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Author Topic: Recording with gear using 32bit Float - The Recording Experience  (Read 3798 times)

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Offline dallman

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This thread is here for anyone interested or already recording in 32bit Float to share gtheir experiences thoughts, ideas, techniques, questions so we may all benefit and learn through experiences abouit 32bit Float recording:

Please resist the urge to hijack, there are plenty of threads for those pro, con or unhappy.

To keep it simple, I'll start over:

I thought with a few new decks having 32bit float recording and more coming, it might be nice to have a thread dedicated to recording with this process. There are plenty of threads debating the merits and features of the decks but many of us are interested in focusing on how these decks record in 32bit float and what the results are, so I thought this might be useful.

I used my MixPre6 II on Saturday to record Gov't Mule. I ran hotter than I ever had, and I did lower the levels about 2db after the first song which was in the red the entire time. My goal was to run hot, but not super in the red at all times hot. I ran 4 channels, Schoeps MK41's Hypercardioid, and Superlux S502 Cardioid. Here are my thoughts:

I started recording in 1971. It was really hard, really hard to watch levels run regularly in the red after 48 years of avoiding the red. I did it, but I figured how hot to run will be a gradual process.

The results though were excellent! There was nothing even close to distortion. I opened in Soundforge which is what I like to use nest. I transferred the poly file to a stereo file for the Schoeps and a stereo file for the Superlux. On both files I lowered the gain on the first song 2 db and then the entire file another 2 db. The files looked perfect and sounded great. I see obvious advantages, especially when the levels at the start of the show are much hotter than expected.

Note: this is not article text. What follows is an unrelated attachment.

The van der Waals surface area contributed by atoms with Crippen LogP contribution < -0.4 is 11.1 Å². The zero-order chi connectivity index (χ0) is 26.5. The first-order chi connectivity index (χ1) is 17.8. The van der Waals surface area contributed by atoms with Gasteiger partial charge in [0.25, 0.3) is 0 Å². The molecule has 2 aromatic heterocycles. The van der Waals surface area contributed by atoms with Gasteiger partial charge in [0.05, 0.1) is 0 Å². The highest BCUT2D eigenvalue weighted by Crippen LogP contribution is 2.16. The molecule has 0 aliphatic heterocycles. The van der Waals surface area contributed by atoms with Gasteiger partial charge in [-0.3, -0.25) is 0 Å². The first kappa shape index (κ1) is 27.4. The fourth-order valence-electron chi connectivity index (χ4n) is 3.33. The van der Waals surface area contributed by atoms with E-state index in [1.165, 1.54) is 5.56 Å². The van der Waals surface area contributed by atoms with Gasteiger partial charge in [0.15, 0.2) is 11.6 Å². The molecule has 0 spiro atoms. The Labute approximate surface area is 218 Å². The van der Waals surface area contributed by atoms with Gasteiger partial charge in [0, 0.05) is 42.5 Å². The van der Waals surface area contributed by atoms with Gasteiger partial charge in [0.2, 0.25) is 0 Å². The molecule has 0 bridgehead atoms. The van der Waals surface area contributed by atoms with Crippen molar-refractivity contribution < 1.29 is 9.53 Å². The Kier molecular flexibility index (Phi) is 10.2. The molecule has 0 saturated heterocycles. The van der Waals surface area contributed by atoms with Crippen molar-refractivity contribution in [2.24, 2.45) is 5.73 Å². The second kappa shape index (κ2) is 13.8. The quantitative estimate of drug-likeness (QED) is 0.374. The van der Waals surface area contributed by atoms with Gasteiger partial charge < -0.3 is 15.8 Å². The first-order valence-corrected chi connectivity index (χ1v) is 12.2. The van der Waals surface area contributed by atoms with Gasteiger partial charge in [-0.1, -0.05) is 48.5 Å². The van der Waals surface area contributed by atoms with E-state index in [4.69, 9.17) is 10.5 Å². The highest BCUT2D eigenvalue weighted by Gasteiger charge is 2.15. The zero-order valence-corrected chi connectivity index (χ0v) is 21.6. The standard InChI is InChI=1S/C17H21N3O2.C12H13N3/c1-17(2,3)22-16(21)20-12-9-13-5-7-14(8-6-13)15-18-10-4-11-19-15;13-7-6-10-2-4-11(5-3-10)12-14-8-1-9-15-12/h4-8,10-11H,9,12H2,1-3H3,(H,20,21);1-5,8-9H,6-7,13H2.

The learning curve might just be does anything matter? Is any gain too much? Do I care that I have to lower the gain in post if it sounds great? Will it at any point with high hot gain sound compressed? These seem to be the details that we will all be looking at, and there probably will be a few differing opinions just like in all of our recording techniques. However, there is much more freedom. After 48 years I do not make too many mistakes and I know my mics and most local rooms, but...this was really cool, I totally look forward to using the deck more. Tonight, I will record 6 channels at a DSO show with different mics and while I do not plan to run superhot, will push my levels into the red with confidence.

To add: The DSO show sounds great. Not necessarily different than if I recorded at 24bit, but the room and volume of the show was louder than usual for the venue and that did not matter to me, I didn't need to worry. Also in post I need not worry about levels being too low. Personally I do not like to normalize as it makes my ears get tired, so sometimes if needed I play with the levels of each song especially if I recorded conservatively and the process is time consuming. I no longer have that problem, or maybe I'll still be adjusting in the future but that might be more about the difference between say an acoustic or very quiet song versus the loudest of the sets songs. I'll try to post the visual from Soundforge when I have an opportunity.
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Offline darby

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Re: Recording with gear using 32bit Float - The Recording Experience
« Reply #1 on: October 01, 2019, 12:10:50 PM »
Only 2 shows so far, but I ran my levels conservative and boosted in post with no issues, which is something I did not like to do.
In 24 bit, I ran hot and relied on my limiters to capture what I felt was a more accurate dynamic range.
I liked the original MixPre series, but thought the limiters engaged too early. It was nice to run without limiters.
The new series does allow more adjustment to the limiters in 24 bit, but I really like not having to use them.
I feel my 2 recordings have a nice sound to them after boosting, and I think i will continue to run that way on my next shows.

Offline dallman